Former Democratic Progressive Party (DPP) chairperson Tsai Ing-wen (蔡英文) won election as chairperson again yesterday by a landslide, taking a symbolic step forward in her quest to run for president in 2016.
Tsai defeated former Kaohsiung county deputy commissioner Kuo Tai-lin (郭泰麟) by 85,410 (93.71 percent) votes to 5,734 (6.29 percent), DPP spokesperson Xavier Chang (張惇涵) said at a press conference yesterday evening, hours after the poll closed.
The turnout rate for the poll was 65.16 percent.
“I’m well aware of the duties of the next DPP chairperson and that is why I took part in the election. I hope that I can help the party regain the public’s trust and find a new direction and momentum for Taiwan,” Tsai said in a press release issued after her victory was confirmed.
“And those things will not happen until the DPP makes a change,” she added.
Tsai pledged two directions for the DPP — a more open-minded approach to its work with civic groups and a DPP led by a younger generation of politicians, adding that the two goals would be crucial for reconnecting the party with Taiwanese, in particular after the Sunflower movement.
The 57-year-old is scheduled to begin her third two-year tenure as DPP chairperson following her previous two terms from 2008 to 2012, during which she helped the DPP regain momentum and people’s trust en route to a competitive presidential election in 2012, despite ending up on the losing side.
The DPP election, which began as a four-person race, became a head-to-head battle between Tsai and Kuo after outgoing DPP Chairman Su Tseng-chang (蘇貞昌) and former premier Frank Hsieh (謝長廷) dropped out of the election on April 15.
The two senior politicians yesterday said that Tsai’s imminent return to DPP headquarters would hopefully enable a successful reform of the party.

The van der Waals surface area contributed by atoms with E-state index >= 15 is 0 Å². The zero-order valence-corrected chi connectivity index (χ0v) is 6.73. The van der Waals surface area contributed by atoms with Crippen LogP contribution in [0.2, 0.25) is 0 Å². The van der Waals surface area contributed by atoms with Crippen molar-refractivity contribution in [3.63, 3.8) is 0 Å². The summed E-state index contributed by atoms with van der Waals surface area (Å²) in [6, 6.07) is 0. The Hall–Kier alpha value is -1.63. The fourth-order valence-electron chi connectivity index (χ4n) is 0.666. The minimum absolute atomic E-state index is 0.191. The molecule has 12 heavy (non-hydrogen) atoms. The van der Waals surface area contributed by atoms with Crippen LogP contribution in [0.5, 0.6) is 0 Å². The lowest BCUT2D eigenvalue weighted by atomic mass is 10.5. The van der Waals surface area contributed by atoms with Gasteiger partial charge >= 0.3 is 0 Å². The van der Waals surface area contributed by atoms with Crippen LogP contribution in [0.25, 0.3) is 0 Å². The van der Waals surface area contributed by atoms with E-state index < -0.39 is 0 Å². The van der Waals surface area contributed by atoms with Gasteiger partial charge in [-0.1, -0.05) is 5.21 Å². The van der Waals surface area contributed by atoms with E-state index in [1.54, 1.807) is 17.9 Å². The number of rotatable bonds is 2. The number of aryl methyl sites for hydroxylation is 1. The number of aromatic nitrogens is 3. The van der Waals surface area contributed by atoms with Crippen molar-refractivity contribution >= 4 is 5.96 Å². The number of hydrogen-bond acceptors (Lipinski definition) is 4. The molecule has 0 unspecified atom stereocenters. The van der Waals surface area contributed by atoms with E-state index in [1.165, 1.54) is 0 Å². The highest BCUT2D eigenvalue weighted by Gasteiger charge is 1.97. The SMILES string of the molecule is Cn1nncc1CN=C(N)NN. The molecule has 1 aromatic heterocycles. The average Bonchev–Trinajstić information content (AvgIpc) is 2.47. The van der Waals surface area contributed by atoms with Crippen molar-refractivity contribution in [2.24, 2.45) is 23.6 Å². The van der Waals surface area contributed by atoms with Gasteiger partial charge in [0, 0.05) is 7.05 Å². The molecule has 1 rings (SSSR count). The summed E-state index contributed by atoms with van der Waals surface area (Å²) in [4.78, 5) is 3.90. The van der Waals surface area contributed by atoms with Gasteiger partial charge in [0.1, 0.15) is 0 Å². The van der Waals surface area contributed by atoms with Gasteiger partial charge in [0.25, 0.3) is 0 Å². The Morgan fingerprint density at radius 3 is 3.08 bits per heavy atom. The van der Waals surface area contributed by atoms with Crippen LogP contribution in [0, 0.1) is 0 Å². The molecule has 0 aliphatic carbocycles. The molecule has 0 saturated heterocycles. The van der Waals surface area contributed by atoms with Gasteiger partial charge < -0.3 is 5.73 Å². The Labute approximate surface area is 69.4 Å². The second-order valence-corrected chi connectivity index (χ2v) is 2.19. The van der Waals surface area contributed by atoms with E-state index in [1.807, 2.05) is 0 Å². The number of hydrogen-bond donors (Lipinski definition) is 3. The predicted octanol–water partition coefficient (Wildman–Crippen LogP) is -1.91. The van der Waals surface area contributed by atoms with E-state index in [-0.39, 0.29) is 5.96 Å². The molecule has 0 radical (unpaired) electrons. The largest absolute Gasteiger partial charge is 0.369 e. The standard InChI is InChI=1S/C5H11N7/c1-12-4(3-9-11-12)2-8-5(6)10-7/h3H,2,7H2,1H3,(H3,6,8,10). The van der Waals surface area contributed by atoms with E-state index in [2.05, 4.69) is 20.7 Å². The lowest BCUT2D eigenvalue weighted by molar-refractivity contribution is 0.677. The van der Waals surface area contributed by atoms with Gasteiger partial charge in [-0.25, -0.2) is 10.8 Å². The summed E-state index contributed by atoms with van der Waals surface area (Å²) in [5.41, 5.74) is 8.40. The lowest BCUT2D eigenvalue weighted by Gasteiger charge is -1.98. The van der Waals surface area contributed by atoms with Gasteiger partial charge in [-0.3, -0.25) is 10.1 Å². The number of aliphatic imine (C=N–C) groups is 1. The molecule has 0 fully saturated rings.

However, Hsieh said that his view — that a chairman should not double as a presidential candidate — remains unchanged.
The position was Kuo’s primary platform during his campaign, with the challenger repeatedly asking Tsai to promise that she would not run in the 2016 presidential election if she was elected chairperson.
Acknowledging the clear result, Kuo offered his concession before the DPP headquarters announced final vote counts.
Several aides of Tsai, who is widely seen as the favorite to secure the DPP’s presidential nomination next year, had advised her against running for the chairperson’s role because of the role’s complicated nature and the potential harm the position could do to her presidential bid.
Tsai entered the race because the DPP was unable to garner wider support from the public, despite low approval ratings for President Ma Ying-jeou (馬英九) and the Chinese Nationalist Party (KMT).
Tsai is not likely to have an easy time early in her role as chairperson, as the KMT is preparing to push through the Legislative Yuan a series of amendments related to the cross-strait service trade agreement, free economic pilot zones and a mechanism monitoring all cross-strait agreements before the current session concludes, and the DPP will need Tsai to coordinate counter actions.
In addition to the chairperson vote, elections for directors of local party chapters, national representatives, Aboriginal representatives and local representatives were also held yesterday.
A total of 143,527 party members were eligible to vote in the elections, the DPP said.